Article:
Second, wear clothing made of tough material because the rock is typically far more abrasive than plastic grips.
Here are a few of our suggestions:
Rock climbing pants
As was already noted, the rock can be sharp and will quickly rip clothing made of softer materials. When climbing at the gym, I love wearing harem-style trousers, but when I go to the crag, I generally look for something a little tighter and made of a thicker material.
Although there are several pairs of specifically designed climbing pants available, hiking pants, if you already have them, can be an excellent substitute. If not, heavier tracksuits or gym shorts usually work.
A little word about leggings: they can rip pretty quickly, even though many people opt to wear them when climbing outside! I’ve personally broken a few pairs of shoes by tripping while walking up to the crag. If in doubt, invest in a pair of leggings made specifically for climbing or pick ones made of more robust material, like bamboo.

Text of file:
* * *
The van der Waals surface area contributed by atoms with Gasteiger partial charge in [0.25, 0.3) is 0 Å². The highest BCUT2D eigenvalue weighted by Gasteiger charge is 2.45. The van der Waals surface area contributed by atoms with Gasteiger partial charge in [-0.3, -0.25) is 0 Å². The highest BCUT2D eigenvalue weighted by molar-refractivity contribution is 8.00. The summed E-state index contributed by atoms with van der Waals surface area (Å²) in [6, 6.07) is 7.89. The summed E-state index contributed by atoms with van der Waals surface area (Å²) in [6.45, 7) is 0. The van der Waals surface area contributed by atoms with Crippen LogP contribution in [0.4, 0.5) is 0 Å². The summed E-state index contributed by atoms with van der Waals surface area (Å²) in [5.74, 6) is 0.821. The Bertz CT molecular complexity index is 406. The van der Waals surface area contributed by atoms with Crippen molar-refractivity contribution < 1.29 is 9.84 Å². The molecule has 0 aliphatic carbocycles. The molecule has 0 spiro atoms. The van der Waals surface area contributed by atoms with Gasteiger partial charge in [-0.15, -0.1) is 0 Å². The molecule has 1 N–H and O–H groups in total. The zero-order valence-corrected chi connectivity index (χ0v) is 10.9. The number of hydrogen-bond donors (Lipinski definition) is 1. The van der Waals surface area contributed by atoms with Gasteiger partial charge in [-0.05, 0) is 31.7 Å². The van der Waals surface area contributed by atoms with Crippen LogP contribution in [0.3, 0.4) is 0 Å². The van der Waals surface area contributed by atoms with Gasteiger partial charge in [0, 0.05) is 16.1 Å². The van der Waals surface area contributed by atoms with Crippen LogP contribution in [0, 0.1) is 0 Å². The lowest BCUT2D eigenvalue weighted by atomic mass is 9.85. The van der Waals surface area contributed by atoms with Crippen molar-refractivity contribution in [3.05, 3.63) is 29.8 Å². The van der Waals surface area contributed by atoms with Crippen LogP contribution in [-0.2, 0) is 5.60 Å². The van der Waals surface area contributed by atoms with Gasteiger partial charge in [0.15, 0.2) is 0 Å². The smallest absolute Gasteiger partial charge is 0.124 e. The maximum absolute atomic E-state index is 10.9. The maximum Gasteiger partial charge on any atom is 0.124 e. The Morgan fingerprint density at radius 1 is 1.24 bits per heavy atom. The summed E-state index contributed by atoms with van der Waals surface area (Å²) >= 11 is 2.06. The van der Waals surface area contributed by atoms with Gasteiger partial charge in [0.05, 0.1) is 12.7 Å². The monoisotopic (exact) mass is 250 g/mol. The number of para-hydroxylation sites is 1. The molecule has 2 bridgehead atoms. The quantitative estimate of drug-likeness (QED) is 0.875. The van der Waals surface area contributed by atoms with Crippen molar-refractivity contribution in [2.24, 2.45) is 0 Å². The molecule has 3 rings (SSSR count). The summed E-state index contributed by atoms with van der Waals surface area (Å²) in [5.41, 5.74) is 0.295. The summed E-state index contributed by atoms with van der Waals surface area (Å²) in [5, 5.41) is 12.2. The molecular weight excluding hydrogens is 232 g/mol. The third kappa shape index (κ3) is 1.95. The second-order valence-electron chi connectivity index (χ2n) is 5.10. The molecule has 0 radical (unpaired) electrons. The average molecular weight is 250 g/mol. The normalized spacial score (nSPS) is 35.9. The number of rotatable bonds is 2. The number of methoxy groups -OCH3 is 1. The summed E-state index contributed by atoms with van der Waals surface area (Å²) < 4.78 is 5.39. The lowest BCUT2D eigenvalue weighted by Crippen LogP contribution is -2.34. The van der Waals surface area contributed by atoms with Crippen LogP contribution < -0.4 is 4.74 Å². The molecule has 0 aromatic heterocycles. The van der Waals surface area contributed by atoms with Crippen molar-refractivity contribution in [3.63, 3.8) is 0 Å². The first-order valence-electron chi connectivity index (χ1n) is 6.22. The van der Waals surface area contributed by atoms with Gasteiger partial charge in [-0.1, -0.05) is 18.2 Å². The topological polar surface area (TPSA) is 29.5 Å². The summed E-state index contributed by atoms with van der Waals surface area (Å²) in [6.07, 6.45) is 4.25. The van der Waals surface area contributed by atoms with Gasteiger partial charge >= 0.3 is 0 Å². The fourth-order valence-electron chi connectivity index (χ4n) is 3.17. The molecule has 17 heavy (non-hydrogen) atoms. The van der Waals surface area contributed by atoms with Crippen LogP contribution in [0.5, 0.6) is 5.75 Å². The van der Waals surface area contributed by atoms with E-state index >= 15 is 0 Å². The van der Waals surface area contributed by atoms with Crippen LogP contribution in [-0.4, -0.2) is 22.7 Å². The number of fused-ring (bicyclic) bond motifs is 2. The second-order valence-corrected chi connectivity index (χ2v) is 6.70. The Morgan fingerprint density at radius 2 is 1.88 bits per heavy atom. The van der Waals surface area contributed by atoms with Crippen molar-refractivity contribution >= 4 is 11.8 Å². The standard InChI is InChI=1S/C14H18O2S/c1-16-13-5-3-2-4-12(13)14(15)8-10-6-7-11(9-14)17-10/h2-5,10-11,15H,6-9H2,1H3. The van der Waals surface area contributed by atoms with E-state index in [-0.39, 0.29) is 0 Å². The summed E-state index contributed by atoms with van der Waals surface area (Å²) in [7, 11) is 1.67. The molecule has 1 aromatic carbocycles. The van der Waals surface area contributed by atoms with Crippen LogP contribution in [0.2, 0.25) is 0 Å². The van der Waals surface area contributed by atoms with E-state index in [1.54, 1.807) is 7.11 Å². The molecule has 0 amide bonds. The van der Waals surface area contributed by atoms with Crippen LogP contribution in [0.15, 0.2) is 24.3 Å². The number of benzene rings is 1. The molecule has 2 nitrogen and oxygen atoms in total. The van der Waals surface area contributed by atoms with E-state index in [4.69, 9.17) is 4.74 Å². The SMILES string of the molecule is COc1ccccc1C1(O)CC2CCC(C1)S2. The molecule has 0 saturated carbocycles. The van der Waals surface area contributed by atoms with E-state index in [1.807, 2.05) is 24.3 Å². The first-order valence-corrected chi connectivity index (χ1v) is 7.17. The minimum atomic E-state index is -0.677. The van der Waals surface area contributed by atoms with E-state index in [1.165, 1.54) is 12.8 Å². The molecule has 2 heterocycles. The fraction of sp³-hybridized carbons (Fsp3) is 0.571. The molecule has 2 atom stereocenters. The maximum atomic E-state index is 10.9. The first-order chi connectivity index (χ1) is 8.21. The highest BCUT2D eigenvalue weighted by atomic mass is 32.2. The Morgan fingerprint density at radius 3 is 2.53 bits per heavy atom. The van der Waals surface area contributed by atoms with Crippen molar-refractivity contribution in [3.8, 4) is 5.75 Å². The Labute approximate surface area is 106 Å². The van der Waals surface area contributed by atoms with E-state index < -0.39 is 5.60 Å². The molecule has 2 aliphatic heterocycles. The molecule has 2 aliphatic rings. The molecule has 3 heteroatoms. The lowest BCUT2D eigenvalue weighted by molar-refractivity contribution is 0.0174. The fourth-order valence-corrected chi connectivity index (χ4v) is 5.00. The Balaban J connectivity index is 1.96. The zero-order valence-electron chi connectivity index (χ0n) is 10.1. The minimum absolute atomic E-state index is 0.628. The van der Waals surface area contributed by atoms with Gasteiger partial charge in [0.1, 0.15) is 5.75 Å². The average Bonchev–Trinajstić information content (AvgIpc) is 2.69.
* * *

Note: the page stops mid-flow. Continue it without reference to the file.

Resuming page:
Rock climbing tops
Choose t-shirts and tops for rock climbing that are perspiration-wicking, breathable, and long enough to fit under a harness. Most likely, you already have an appropriate vest or t-shirt from another activity (like jogging or hiking). To assist keep you warm in the winter, layer a long-sleeved base layer under your top.
Rock climbing sports bra
For the walk-ins, you might want to wear a more supportive sports bra even though rock climbing is a relatively low-impact activity. Remember that climbing puts a lot of strain on your upper-back muscles, so stay away from anything that makes this area of your body restricted.